Mr Morgan's Last Love
Sandra Nettelbeck // 2013 // 116 mins

When his wife dies, retired American philosophy professor Matthew Morgan (Michael Caine) is left alone in Paris, struggling to adjust to life in a city where he doesn't speak the local language. When he meets a young dance teacher named Pauline (Clémence Poésy), the two strike up a friendship that seems to fill a void in each of their lives.

Overly sentimental films often get a bad reputation, mainly because they actively seek to evoke a strong emotional response from the viewer. Mr Mogan's Last Love was always going to be such a film; as a story centred around a genuine friendship between a beautiful young girl and an elderly widower can only pan out in so many ways. As the focus of the film, Michael Caine brings a vulnerability that we don't often get to see from the veteran actor. His attempts to cover his signature voice with an American accent are very distracting though and actually mar some of his more sentimental scenes. Poésy is wonderful as Pauline and a perfect companion to Caine. Though her character is considerably less developed the actress brings a sweetness and charm that perfectly balances her relationship and chemistry with Caine's more downhearted Mr Morgan. Gillian Anderson and Justin Kirk both provide ample support as Morgan's children, though the former has the stronger presence yet is used the least.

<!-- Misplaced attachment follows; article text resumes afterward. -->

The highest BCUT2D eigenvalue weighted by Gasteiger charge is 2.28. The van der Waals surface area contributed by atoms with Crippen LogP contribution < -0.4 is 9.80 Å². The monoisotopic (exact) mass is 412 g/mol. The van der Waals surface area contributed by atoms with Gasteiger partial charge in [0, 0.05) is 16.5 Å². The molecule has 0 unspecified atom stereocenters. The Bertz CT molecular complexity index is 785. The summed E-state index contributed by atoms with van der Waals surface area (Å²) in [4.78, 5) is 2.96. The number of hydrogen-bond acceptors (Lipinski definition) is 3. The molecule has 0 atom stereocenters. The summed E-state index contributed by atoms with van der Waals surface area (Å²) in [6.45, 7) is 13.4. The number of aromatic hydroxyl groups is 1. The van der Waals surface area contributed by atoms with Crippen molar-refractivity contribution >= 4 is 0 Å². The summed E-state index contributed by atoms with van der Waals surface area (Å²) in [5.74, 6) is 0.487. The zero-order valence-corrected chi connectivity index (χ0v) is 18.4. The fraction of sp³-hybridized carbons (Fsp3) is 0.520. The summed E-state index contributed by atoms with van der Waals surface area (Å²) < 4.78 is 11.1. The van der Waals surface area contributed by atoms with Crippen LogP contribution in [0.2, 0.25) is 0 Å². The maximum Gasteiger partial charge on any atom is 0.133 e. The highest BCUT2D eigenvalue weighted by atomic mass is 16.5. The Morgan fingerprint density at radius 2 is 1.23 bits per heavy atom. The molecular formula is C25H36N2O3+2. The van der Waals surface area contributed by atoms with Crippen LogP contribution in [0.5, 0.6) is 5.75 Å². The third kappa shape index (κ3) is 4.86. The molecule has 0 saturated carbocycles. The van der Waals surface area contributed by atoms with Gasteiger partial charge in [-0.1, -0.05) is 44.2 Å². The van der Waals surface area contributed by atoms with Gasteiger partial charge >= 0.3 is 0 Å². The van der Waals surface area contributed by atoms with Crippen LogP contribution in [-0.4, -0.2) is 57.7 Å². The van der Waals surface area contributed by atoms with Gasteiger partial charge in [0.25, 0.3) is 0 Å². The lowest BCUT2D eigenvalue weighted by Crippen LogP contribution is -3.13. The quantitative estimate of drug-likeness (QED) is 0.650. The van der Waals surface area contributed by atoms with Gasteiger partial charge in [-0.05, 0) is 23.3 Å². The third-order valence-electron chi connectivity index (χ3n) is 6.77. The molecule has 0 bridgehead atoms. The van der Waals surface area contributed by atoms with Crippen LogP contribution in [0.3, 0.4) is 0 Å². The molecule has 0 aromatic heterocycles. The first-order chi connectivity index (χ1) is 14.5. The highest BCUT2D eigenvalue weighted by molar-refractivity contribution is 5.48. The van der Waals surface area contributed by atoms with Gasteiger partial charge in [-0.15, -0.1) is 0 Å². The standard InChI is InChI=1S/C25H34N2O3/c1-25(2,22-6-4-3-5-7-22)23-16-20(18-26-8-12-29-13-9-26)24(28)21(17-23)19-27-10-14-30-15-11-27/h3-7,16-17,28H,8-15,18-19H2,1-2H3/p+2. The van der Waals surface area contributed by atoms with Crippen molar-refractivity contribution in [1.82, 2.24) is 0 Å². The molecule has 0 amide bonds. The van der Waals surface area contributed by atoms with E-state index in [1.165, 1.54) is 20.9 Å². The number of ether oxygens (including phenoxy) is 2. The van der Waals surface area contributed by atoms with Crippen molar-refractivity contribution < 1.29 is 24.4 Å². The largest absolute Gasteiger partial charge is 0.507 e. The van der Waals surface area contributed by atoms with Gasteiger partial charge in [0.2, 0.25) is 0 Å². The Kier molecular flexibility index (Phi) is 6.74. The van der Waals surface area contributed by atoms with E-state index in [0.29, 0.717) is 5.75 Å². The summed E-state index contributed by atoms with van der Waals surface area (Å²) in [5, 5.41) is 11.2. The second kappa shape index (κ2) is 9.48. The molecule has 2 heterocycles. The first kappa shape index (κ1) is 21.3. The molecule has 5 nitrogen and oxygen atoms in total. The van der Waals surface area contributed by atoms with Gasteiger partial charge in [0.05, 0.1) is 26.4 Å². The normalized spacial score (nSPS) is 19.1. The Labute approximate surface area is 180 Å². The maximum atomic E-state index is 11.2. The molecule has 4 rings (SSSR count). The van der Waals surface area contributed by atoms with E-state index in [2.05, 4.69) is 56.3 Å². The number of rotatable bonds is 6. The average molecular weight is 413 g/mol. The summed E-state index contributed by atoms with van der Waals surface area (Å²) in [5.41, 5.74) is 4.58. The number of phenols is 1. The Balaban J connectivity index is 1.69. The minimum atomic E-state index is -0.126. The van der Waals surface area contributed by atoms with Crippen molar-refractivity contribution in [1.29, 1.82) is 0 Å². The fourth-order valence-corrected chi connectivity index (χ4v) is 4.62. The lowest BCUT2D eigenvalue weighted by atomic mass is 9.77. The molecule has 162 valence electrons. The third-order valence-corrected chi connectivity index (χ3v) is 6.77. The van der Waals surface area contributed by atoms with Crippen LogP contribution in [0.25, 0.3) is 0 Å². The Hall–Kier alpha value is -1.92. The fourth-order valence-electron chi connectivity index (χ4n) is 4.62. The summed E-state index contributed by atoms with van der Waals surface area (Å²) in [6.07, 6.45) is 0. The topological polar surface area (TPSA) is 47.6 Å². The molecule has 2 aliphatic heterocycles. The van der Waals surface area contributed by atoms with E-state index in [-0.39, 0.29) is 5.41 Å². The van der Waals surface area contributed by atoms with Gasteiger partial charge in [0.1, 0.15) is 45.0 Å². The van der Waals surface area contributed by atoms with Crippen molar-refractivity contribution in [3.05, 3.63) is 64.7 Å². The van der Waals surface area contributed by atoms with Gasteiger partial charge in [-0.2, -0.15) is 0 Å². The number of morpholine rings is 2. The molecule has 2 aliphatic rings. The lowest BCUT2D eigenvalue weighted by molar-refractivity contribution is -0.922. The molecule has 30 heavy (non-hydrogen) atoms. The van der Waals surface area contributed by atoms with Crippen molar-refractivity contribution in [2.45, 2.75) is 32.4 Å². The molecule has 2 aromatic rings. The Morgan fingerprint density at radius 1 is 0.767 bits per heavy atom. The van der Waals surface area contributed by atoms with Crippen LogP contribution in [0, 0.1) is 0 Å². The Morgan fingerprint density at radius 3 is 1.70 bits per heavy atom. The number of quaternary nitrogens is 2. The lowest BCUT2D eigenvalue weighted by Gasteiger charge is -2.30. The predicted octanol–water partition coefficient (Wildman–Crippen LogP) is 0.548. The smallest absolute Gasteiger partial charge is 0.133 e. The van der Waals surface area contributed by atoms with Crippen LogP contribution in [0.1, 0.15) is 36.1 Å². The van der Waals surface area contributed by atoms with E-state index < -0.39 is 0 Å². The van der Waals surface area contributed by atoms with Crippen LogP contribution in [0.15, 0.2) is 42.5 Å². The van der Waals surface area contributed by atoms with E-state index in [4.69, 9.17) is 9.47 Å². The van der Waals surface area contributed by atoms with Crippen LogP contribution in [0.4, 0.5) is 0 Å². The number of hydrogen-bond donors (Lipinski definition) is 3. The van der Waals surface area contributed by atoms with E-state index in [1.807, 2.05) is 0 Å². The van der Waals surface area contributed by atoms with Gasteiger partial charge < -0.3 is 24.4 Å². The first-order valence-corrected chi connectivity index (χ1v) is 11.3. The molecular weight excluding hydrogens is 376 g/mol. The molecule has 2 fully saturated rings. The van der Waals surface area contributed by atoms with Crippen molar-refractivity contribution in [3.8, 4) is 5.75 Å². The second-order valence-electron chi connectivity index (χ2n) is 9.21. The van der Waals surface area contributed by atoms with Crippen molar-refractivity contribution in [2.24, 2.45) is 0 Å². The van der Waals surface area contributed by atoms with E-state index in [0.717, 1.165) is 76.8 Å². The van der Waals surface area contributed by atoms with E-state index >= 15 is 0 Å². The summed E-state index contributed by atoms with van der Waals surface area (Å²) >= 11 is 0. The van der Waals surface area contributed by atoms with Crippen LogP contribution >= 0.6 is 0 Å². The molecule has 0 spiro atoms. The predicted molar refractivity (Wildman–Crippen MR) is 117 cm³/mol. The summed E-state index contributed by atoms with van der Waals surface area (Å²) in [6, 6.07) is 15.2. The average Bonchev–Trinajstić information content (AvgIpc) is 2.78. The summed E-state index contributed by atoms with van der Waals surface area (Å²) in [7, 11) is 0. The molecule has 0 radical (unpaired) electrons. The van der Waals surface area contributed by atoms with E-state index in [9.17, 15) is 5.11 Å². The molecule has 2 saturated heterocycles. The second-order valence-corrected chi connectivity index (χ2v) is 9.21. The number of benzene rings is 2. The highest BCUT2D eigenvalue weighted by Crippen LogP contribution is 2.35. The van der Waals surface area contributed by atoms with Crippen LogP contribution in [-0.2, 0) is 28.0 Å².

The story takes many predictable turns, though few of them detract from the overall impact of the film. Matthew and Pauline share an unconventional but heart-warming relationship and the two actors deserve full credit for elevating such an average plot. The stunning city of Paris is captured in a picture-postcard way by director Sandra Nettlebeck, and provides a suitably picturesque backdrop for the touching story. Mr Morgan's Last Love is a simple, intimate portrayal of an unlikely friendship and the way in which changes and helps two people who are at very different stages in their lives. 

Céline Sciamma // 2011 // 82 mins